He had a busy year. Work was continuing apace on the church tower. A new bell was cast. Simon not only recorded the expenditure, but played an active part. He allows himself payment for the carrying of lime and sand, for cutting and carrying scaffolding poles and for supplying a quantity of board. He fetched two cradles (probably for hoisting the bells) from Brushford, a journey of some eight miles each way, up and down steep hills and across the Little Dart. He made the same journey to return them. Most importantly, he went to Exeter, a distance of nearly 20 miles, several times, and finally brought back the new bell.

Bell no.2 still hangs in the church tower, inscribed with his name.


Simon Hamet Warden 1674


He gives his own list of seven principal parishioners, the same five men and one woman as before, plus the churchwarden for 1673. They appear to have given shingles for the steeple roof, dividing up the 10700 they needed among themselves proportionally, according to their economic status. Simon was fifth out of these seven, providing 846.

It is not possible to be certain of Simon’s occupation from the work he did for the church. Other parishioners also carried lime and sand and provided poles. Francis Cornwall provided 278 foot of timber. But Simon is the only one who provided board, 170 foot of it. He was probably a yeoman farmer with a quantity of timber on his land.

Besides this exceptional building work, he also carried out the normal business of a churchwarden. This involved him travelling twice to the Archdeacon’s Court in Barnstaple, about 20 miles in the opposite direction from Exeter. At the start of his year, he had to take an oath of office and receive an article book. At the end of his term, he returned to the court with a copy of the register book. Some churchwardens’ copies survive as Bishops Transcripts. They do not always correspond exactly with the original register kept in the parish chest.

It was during his year of office that Simon and Mary’s first known child, though possibly not their eldest, was born. Two more followed.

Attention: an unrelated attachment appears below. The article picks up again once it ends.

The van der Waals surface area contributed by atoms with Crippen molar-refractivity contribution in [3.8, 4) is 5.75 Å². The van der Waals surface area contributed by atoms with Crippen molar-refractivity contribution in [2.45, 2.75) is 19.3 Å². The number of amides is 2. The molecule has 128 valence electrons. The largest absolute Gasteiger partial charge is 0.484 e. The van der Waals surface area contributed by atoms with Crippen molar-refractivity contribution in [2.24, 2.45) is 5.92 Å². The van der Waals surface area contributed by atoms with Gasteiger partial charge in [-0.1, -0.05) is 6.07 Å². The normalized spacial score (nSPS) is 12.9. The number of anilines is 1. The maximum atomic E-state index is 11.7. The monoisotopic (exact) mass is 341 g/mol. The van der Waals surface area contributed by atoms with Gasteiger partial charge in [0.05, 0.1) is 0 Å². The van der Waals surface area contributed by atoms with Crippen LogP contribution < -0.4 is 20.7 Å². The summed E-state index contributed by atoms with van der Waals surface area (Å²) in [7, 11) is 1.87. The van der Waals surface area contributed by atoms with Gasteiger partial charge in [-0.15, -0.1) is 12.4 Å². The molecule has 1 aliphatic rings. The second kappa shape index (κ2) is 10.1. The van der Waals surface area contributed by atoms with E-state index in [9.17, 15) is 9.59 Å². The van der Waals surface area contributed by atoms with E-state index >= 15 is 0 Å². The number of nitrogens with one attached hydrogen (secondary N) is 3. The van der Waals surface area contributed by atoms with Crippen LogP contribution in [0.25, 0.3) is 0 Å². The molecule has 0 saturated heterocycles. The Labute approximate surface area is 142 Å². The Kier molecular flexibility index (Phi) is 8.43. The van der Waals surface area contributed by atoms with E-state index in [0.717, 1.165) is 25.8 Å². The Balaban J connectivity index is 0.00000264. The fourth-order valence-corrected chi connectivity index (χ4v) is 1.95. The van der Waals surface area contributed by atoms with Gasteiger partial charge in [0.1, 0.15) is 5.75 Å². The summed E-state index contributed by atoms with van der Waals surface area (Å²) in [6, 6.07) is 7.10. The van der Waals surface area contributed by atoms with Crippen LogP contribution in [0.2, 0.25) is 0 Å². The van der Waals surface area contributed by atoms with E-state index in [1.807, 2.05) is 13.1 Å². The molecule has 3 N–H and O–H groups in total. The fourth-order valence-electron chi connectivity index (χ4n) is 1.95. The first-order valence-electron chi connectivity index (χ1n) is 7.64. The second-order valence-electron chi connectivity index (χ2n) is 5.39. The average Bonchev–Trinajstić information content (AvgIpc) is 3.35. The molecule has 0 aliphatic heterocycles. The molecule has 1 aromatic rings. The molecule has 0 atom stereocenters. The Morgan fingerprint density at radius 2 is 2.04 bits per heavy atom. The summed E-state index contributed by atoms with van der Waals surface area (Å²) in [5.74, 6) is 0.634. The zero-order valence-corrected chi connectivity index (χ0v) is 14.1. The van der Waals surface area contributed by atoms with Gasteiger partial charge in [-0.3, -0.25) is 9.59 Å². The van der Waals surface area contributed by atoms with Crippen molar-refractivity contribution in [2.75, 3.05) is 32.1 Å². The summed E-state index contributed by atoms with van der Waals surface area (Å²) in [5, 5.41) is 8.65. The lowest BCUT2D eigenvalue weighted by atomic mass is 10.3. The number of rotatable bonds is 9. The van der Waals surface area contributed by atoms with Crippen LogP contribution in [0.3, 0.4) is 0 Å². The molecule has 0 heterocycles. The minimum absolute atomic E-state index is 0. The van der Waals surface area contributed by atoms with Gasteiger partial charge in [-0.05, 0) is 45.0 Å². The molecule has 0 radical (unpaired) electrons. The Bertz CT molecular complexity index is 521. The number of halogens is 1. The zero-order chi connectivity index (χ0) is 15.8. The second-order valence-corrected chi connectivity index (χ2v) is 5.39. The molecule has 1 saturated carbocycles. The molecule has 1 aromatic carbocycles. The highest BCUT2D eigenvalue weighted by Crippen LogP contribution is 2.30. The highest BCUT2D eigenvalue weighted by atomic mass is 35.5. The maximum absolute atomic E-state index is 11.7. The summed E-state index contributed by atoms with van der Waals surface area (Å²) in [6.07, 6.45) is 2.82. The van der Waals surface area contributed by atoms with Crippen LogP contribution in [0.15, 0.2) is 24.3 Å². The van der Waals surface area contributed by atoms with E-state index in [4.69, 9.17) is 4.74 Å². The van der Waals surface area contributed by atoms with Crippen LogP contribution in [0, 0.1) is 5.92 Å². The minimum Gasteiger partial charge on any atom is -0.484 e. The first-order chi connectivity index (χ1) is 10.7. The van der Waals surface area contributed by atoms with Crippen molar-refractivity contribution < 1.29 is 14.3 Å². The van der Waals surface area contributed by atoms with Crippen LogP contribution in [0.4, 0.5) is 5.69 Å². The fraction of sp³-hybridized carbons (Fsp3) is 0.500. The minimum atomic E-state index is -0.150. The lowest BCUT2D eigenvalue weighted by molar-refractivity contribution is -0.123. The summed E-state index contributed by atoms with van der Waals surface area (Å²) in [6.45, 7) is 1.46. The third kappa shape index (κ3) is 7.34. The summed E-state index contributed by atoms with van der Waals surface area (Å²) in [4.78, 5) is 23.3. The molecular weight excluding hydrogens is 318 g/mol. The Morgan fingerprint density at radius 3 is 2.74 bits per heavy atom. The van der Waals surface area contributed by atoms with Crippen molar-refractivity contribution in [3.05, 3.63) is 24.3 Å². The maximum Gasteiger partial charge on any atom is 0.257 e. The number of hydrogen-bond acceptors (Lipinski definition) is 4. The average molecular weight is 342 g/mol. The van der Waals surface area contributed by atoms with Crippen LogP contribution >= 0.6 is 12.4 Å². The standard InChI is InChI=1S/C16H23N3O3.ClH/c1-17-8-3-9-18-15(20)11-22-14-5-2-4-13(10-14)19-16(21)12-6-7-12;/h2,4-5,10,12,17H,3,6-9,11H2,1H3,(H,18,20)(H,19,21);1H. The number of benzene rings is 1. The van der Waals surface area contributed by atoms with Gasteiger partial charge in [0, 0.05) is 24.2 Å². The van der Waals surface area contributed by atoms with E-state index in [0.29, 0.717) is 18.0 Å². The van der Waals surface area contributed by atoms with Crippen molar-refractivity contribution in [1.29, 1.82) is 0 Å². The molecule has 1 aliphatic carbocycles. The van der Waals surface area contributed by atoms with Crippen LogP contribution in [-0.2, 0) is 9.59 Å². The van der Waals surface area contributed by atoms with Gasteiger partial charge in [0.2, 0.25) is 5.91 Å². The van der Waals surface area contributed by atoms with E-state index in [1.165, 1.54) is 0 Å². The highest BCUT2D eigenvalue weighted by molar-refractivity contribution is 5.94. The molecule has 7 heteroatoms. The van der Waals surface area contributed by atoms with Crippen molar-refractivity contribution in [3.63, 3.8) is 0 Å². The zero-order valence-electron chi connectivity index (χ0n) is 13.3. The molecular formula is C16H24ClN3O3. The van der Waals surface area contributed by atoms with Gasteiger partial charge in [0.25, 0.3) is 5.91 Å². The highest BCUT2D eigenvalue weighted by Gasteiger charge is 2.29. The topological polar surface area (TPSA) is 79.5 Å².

Baptisms. St Mary. Cheldon.
?1674(5) Joane the daughter of Simon Hammat was baptized February the sixteenth
?1678  ….. the sonne of Simon Hamett & Mary …. was baptized the (no date given)
?1679(80) Stephen Hamett son of Simon Hamett and Mary his wife was baptized ye 27th of January


Shortly after Stephen’s birth, Simon was again chosen as churchwarden, for 1680-1.

His accounts this year are considerably shorter. Work on the tower had been completed. The only building works he had to make payment for were minor repairs to the church gate, mending a glass window, iron stuff for the bells and maintenance of the bell-ropes.

What concerned him more that year was the number of people passing through his parish. Sailors were issued with passes, which enabled them to make a claim on parishes they travelled through on the way to their ships. This happened four times that year, the largest number recorded at one time being seven. But besides these ‘seafaring men’, there were groups of ‘passengers’ and ‘travelers’, though never as many as in his previous year of office, when he once had to pay for 54. There was also 10 shillings ‘ffor the Gypsies & carrying of ym to ye next pish’ (parish).


It was Simon’s last year as churchwarden. Soon after relinquishing office he died.

Burial. St Mary. Cheldon.
1681 Simon Hammat was buried  Apr. 5th / 1681






Sampson Tree